HIV can be transmitted via the exchange of a variety of body fluids from infected individuals, such as blood, breast milk, semen and vaginal secretions. Individuals cannot become infected through ordinary day-to-day contact such as kissing, hugging, shaking hands, or sharing personal objects, food or water.
When such tests are used within a testing strategy according to a validated testing algorithm, HIV infection can be detected with great accuracy. It is important to note that serological tests detect antibodies produced by an individual as part of their immune system to fight off foreign pathogens, rather than direct detection of HIV itself.
This early period of infection represents the time of greatest infectivity; however HIV transmission can occur during all stages of the infection. HIV testing should be voluntary and the right to decline testing should be recognized. Mandatory or coerced testing by a health-care provider, authority or by a partner or family member is not acceptable as it undermines good public health practice and infringes on human rights.
Some countries have introduced, or are considering, self-testing as an additional option. HIV self-testing is a process whereby a person who wants to know his or her HIV status collects a specimen, performs a test and interprets the test results in private.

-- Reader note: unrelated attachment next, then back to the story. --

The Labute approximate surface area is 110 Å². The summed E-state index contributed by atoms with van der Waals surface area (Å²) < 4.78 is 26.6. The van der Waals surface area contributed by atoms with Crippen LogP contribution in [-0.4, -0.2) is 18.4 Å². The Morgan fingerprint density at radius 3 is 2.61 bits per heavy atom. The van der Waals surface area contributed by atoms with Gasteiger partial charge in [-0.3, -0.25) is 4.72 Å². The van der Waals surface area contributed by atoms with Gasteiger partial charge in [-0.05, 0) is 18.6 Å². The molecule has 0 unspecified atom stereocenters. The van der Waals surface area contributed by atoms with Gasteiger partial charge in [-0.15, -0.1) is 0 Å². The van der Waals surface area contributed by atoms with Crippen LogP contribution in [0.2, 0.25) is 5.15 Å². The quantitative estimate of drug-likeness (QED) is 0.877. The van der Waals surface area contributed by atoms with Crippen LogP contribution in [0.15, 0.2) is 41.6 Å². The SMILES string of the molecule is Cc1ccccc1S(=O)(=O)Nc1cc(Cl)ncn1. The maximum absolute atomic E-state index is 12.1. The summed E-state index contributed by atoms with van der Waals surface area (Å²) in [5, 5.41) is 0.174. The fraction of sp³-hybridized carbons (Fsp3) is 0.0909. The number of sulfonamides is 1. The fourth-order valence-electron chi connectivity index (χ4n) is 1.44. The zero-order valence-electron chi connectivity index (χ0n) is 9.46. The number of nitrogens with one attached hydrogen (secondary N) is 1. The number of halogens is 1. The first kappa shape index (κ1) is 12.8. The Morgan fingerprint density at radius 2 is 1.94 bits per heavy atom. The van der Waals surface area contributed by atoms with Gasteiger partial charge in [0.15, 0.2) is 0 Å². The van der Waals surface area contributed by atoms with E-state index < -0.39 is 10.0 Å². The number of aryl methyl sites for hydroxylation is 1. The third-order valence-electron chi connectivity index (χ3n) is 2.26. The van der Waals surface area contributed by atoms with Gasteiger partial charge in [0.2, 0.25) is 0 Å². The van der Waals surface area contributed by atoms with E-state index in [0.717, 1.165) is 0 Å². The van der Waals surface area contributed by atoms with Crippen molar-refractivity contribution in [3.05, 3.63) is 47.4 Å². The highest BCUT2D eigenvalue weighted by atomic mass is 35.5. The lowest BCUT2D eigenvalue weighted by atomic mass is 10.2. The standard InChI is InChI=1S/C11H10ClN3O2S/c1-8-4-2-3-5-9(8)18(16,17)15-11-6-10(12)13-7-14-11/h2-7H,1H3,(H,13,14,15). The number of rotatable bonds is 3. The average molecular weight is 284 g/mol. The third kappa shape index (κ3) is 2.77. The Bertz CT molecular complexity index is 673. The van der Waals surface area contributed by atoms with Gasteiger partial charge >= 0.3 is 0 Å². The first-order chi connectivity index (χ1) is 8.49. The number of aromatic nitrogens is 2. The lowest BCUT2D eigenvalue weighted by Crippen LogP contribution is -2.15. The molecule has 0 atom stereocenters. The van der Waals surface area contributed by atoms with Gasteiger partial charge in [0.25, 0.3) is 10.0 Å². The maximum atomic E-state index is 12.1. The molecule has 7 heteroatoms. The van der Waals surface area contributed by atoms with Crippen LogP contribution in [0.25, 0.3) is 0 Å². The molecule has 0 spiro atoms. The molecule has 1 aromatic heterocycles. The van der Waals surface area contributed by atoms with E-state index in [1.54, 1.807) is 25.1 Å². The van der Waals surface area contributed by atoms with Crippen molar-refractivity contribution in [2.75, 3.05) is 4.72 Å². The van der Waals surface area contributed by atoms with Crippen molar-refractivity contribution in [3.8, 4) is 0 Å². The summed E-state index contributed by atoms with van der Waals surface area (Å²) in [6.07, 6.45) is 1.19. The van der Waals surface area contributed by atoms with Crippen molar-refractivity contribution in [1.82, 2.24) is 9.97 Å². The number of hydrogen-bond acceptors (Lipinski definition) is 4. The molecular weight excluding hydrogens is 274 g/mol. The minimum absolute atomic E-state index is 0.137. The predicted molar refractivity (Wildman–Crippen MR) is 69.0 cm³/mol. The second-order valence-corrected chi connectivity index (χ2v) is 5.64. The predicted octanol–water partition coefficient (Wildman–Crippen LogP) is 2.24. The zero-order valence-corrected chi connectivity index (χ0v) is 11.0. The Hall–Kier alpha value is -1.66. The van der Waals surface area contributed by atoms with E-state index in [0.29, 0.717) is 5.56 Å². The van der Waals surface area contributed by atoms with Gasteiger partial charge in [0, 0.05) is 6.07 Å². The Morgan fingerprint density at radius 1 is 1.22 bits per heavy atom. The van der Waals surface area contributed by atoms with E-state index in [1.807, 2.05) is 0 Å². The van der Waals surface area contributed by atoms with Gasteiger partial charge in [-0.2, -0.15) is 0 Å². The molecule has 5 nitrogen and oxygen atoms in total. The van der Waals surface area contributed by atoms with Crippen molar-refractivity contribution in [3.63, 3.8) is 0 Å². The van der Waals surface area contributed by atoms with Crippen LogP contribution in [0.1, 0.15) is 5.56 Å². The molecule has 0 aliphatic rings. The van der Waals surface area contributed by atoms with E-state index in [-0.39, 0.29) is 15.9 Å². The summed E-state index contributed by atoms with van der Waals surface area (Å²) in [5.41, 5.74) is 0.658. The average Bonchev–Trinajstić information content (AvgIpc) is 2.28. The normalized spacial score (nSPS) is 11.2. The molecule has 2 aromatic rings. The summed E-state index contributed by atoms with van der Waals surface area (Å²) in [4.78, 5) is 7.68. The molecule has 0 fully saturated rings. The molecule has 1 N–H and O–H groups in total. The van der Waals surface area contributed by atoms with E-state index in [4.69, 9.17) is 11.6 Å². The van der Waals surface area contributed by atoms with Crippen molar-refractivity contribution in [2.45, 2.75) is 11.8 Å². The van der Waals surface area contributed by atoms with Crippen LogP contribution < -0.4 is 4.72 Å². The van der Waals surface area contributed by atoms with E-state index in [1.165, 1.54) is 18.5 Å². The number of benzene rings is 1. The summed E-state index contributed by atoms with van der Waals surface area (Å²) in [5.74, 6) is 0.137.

HIV self-testing does not provide a definitive diagnosis; instead, it is an initial test which requires further testing by a health worker using a nationally validated testing algorithm.
Individuals can reduce the risk of HIV infection by limiting exposure to risk factors. Key approaches for HIV prevention, which are often used in combination, include:. Correct and consistent use of male and female condoms during vaginal or anal penetration can protect against the spread of sexually transmitted infections, including HIV. This way people learn of their own infection status and access necessary prevention and treatment services without delay.
WHO also recommends offering testing for partners or couples. Additionally, WHO is recommending assisted partner notification approaches so that people with HIV receive support to inform their partners either on their own, or with the help of health care providers.
It is fatal if undetected or untreated and is the leading cause of death among people with HIV- responsible for 1 of every 3 HIV-associated deaths. TB screening should be offered routinely at HIV care services. This is a key intervention supported in 14 countries in Eastern and Southern Africa with high HIV prevalence and low male circumcision rates.